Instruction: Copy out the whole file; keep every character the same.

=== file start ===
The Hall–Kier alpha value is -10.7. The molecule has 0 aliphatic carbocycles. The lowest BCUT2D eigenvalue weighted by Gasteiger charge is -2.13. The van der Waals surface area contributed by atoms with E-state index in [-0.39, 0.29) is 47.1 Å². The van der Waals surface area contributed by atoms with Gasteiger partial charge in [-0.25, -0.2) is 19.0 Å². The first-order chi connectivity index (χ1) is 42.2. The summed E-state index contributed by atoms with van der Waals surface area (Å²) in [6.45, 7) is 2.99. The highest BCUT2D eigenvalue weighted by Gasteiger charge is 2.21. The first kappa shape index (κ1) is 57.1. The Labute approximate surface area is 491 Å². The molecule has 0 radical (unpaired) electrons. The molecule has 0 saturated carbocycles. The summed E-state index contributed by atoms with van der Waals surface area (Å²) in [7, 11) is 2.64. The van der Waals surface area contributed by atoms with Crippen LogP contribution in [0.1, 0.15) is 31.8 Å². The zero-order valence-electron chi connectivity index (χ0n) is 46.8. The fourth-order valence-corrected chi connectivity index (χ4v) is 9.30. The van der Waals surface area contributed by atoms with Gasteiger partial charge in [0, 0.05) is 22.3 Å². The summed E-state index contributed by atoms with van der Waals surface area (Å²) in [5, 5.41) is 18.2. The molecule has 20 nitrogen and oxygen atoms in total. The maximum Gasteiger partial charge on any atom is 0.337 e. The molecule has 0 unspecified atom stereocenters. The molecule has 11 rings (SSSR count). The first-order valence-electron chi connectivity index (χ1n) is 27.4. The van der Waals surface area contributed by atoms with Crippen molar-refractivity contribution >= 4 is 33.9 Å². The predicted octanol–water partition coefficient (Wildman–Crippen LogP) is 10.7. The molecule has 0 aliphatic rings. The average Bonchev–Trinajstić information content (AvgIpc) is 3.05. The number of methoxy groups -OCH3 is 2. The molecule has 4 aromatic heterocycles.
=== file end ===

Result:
The Hall–Kier alpha value is -10.7. The molecule has 0 aliphatic carbocycles. The lowest BCUT2D eigenvalue weighted by Gasteiger charge is -2.13. The van der Waals surface area contributed by atoms with E-state index in [-0.39, 0.29) is 47.1 Å². The van der Waals surface area contributed by atoms with Gasteiger partial charge in [-0.25, -0.2) is 19.0 Å². The first-order chi connectivity index (χ1) is 42.2. The summed E-state index contributed by atoms with van der Waals surface area (Å²) in [6.45, 7) is 2.99. The highest BCUT2D eigenvalue weighted by Gasteiger charge is 2.21. The first kappa shape index (κ1) is 57.1. The Labute approximate surface area is 491 Å². The molecule has 0 radical (unpaired) electrons. The molecule has 0 saturated carbocycles. The summed E-state index contributed by atoms with van der Waals surface area (Å²) in [7, 11) is 2.64. The van der Waals surface area contributed by atoms with Crippen LogP contribution in [0.1, 0.15) is 31.8 Å². The zero-order valence-electron chi connectivity index (χ0n) is 46.8. The fourth-order valence-corrected chi connectivity index (χ4v) is 9.30. The van der Waals surface area contributed by atoms with Gasteiger partial charge in [0, 0.05) is 22.3 Å². The summed E-state index contributed by atoms with van der Waals surface area (Å²) in [5, 5.41) is 18.2. The molecule has 20 nitrogen and oxygen atoms in total. The maximum Gasteiger partial charge on any atom is 0.337 e. The molecule has 0 unspecified atom stereocenters. The molecule has 11 rings (SSSR count). The first-order valence-electron chi connectivity index (χ1n) is 27.4. The van der Waals surface area contributed by atoms with Crippen molar-refractivity contribution >= 4 is 33.9 Å². The predicted octanol–water partition coefficient (Wildman–Crippen LogP) is 10.7. The molecule has 0 aliphatic rings. The average Bonchev–Trinajstić information content (AvgIpc) is 3.05. The number of methoxy groups -OCH3 is 2. The molecule has 4 aromatic heterocycles.